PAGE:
Providers that bill Medicare use codes for patient diagnoses and codes for care, equipment, and medications provided. “Procedure” code is a catch-all term for codes used to identify what was done to or given to a patient (surgeries, durable medical equipment, medications, etc.). Understanding and identifying the codes relevant to one’s study question is a key part of analyzing claims data. Each year, codes are added, codes are discontinued, and new codes may replace previously-used codes. In order to fully identify procedures and diagnoses of interest, it is important that researchers know the codes in use during their study period.
ResDAC staff are not coding experts and are not able to provide specific guidance on the best codes for a particular procedure or condition. Researchers will need to use resources such as those listed below to identify and define codes of interest.
A source of both diagnosis and procedure code information is a codebook. They are available for purchase or may be available at an academic or medical library. Several different publishers offer codebooks and they publish versions of various level of detail and guidance, such as Standard, Professional, and Expert. Some versions will include lists of retired codes in addition to current codes, while others may contain current codes only.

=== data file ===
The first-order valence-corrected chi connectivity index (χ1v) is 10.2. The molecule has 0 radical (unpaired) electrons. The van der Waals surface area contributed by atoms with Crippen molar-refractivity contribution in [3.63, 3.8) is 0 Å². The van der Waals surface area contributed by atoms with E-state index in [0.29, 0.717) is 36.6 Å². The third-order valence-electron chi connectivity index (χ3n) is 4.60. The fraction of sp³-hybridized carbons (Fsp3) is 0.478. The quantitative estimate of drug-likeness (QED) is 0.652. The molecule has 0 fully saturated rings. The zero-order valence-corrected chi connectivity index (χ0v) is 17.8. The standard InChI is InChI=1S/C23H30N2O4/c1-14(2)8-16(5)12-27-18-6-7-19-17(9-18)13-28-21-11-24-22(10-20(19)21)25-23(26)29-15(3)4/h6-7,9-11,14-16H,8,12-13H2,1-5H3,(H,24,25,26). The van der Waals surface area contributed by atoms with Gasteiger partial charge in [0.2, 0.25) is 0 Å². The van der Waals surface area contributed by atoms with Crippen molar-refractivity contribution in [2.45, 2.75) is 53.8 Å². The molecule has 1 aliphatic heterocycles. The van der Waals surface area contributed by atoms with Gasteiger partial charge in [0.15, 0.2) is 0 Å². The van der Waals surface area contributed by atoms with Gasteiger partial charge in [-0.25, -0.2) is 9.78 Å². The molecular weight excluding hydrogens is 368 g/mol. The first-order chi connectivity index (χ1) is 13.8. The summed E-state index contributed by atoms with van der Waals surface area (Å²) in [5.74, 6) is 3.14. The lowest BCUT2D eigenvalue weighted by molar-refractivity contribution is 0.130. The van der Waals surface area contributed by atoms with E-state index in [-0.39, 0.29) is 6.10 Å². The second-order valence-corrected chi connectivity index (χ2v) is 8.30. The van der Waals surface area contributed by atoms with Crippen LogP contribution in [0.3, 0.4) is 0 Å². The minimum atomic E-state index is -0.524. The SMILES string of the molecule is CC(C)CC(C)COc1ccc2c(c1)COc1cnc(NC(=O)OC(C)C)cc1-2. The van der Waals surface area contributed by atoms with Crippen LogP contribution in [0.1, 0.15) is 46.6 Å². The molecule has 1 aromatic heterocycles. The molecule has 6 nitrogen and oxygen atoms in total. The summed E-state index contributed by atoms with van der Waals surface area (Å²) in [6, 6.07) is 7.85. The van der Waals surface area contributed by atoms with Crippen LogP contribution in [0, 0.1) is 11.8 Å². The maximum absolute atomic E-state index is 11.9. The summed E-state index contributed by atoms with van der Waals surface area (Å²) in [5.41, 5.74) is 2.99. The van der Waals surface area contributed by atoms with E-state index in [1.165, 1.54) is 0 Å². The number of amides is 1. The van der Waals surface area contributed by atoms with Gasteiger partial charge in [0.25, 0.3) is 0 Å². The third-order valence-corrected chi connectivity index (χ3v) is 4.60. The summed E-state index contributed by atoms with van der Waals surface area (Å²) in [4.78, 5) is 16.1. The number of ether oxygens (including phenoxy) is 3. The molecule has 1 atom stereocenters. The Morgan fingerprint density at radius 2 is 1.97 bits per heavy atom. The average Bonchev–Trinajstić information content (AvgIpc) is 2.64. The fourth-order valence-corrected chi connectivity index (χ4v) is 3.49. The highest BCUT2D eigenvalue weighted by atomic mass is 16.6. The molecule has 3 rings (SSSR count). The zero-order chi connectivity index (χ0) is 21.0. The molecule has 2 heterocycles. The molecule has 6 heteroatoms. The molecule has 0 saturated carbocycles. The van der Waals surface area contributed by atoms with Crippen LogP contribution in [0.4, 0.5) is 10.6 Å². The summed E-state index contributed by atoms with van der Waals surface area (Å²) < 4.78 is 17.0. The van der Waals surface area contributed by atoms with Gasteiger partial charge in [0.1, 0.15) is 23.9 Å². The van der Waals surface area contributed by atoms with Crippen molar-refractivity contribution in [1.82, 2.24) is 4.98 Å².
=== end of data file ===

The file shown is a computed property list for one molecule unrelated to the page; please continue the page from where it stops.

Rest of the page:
Codebooks are specific to a fiscal year; CMS’s fiscal years begin on October 1. This means, if a researcher is interested in studying 2014 calendar year claims, for example, codebooks for both 2014 and 2015 are necessary because it crosses CMS’s fiscal years.
ICD diagnosis codes are present in all Medicare claim-level and stay-level files: Inpatient, Outpatient, Carrier, Skilled Nursing Facility, Hospice, Home Health, Durable Medical Equipment, and MedPAR. Starting in 2011, institutional providers are able to enter up to 25 diagnosis codes for a single claim where previously only 10 were allowed. Non-institutional providers are permitted 12 diagnosis codes where previously only 8 were allowed. The first code listed is considered the primary diagnosis code. In addition, the non-institutional claims include an ICD diagnosis code on each line item being billed.